The impact of the social model: Kuli Kohli shares her disability journey


Dave Lupton interviews disabled poet and writer Kuli Kohli in the continuing series of first-person accounts about the life-changing impact of the social model understanding of disability. Kohli explains how the social model has helped her to understand and challenge an oppressive society.

A caricature of Kuli can be seen smashing her way through a brick wall and soaring into the air holding her purple walking stick. She is wearing traditional Indian clothing with bangles on her arms and a headdress of jewels across her forehead. The bricks flying out of the wall have various things written on them. One brick reads ‘family’, another ‘prejudice’, whilst another reads ‘culture’ and yet another ‘sexuality’. Other bricks have printing on them and cover other issues of discrimination such as ‘Age’ and ‘Charity’. Kuli is shouting out as she soars above the brick wall: “Wobbly Woman – breaking through the walls of prejudice.”

It wasn’t until Kuli’s voice was heard as a disabled poet and writer that she began to feel that the social model understanding of disability began to make sense to her as an Asian disabled person.

Kuli first came across the social model understanding when she started working for Wolverhampton Council in the 1990s. One of her first jobs was working for the Equal Opportunities section of the Human Resources Department, working within the areas of Race, Gender and Disability. This also allowed her to understand the importance of inclusion in those areas of employment that employers continued to discriminate against.

Kuli went on to spend 19 years working as a Welfare Rights support worker within the Wolverhampton Council’s Welfare Rights Service. This involves working with disabled and vulnerable people to gain access to their benefit entitlements. Kuli told me:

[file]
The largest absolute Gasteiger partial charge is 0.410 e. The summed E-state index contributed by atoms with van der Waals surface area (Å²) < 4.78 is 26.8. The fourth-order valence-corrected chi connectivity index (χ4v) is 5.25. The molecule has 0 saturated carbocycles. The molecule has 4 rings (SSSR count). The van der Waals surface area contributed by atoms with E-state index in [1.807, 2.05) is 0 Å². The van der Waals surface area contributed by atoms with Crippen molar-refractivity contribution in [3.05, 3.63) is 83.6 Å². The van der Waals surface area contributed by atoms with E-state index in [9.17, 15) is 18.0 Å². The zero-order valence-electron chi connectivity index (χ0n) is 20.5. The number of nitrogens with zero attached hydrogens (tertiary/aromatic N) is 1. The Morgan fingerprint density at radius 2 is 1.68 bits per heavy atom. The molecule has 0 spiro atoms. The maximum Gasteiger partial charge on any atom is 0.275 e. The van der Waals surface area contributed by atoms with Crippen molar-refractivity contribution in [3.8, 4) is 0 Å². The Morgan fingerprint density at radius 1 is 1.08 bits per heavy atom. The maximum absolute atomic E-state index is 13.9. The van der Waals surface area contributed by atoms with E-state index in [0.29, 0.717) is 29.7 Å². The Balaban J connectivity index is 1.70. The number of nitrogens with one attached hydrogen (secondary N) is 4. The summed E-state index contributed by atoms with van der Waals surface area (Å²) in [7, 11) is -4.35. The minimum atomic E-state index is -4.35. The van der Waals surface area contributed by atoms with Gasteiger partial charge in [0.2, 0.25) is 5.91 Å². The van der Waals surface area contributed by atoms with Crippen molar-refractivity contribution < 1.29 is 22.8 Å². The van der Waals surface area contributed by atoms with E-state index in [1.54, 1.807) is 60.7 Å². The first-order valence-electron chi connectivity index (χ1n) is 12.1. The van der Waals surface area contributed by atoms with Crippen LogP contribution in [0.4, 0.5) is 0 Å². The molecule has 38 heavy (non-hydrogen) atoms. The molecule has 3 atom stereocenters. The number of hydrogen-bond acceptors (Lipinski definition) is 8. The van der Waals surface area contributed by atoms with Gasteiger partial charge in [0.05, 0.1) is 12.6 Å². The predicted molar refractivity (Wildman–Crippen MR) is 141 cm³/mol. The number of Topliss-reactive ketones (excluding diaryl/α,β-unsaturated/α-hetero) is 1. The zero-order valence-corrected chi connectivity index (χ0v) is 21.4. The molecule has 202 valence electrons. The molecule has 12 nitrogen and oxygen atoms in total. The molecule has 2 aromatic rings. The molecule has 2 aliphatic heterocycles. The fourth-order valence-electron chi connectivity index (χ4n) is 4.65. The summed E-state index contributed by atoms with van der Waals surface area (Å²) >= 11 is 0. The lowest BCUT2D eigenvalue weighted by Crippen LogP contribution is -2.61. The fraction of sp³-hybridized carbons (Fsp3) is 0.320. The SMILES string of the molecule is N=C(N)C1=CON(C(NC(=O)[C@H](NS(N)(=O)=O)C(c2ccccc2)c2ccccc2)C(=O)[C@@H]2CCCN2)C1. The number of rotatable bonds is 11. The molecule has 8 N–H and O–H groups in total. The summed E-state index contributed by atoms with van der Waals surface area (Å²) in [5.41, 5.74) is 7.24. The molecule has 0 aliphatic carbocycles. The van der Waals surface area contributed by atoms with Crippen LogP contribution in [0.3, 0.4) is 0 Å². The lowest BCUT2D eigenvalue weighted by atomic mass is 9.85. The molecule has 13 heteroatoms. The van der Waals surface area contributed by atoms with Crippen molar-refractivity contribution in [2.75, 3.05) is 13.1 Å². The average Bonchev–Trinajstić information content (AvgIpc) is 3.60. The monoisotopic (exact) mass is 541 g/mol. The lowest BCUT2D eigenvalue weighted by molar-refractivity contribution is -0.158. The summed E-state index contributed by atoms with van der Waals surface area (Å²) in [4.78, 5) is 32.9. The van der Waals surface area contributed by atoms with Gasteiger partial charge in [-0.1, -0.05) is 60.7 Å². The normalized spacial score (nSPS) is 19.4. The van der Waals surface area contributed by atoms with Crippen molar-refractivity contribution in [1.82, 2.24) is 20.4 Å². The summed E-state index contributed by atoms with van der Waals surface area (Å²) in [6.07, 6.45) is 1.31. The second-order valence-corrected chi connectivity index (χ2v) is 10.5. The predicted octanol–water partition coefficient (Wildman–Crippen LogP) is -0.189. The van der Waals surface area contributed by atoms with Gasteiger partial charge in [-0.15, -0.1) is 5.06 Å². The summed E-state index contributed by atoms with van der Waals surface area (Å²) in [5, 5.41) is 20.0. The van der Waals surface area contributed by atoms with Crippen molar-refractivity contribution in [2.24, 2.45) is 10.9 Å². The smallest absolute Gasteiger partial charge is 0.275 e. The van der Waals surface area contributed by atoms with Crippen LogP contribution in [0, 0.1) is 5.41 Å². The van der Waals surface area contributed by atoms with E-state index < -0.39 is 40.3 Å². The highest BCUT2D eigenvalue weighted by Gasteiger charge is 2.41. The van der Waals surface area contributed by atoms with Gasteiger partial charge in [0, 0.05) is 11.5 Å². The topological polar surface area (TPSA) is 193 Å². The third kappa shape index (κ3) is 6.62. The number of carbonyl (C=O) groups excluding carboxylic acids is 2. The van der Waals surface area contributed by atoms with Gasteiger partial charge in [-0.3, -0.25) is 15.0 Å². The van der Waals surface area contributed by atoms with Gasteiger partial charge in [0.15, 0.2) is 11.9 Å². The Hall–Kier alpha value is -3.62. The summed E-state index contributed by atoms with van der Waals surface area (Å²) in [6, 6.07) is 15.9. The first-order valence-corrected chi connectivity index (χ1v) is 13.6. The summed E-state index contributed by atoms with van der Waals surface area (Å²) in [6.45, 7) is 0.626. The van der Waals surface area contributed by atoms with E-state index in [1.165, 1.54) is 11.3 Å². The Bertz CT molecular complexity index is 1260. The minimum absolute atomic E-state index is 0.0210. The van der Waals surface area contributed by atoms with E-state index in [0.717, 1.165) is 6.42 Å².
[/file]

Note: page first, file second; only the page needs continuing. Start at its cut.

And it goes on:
“Money has a great deal of importance and impacts on how disabled people can achieve the stability needed to be able to live a satisfactory life. This has not only been a rewarding role for me, but it has also allowed me to give something back to society.”

However, in January 2021 Kuli became ill which forced her to end her employment with the local authority. She remarks:

“Retiring on grounds of ill health was a massive period of adjustment for me. I never thought I would leave my job in such a way. However, now I am a full-time writer/poet/mum/housewife I find that I have more time to enjoy doing the things that I love. I have also started a Punjabi Women’s Writing Group which gives other women in a similar situation a voice to share their untold stories.”

Looking back on her earlier life, Kuli tells of attending a special school where she was with other disabled children. She felt that they were being kept hidden away from society. This was compounded by her parents, who were first generation immigrants and just did not understand the issues around disability. Kuli remembers:

“I used to wonder why I didn’t see my other disabled friends on the streets and in the towns when I went shopping with my parents. I thought that everyone had the same rights of inclusion. How wrong I was. No one taught about equality at school or in the wider community, so when I hit the real world, it was a real shock to my system. I therefore didn’t have the confidence to socialise with others and didn’t have any real independence until I left school and started working.”

“I also began to understand that as an Asian woman with cerebral palsy (CP) I was categorised within the Asian community as someone that must have done something terrible in a previous life. Being born disabled was therefore my punishment for this. These types of assumptions are simply ridiculous, and I am working to raise awareness within the Asian communities to change these outdated and dangerous beliefs.”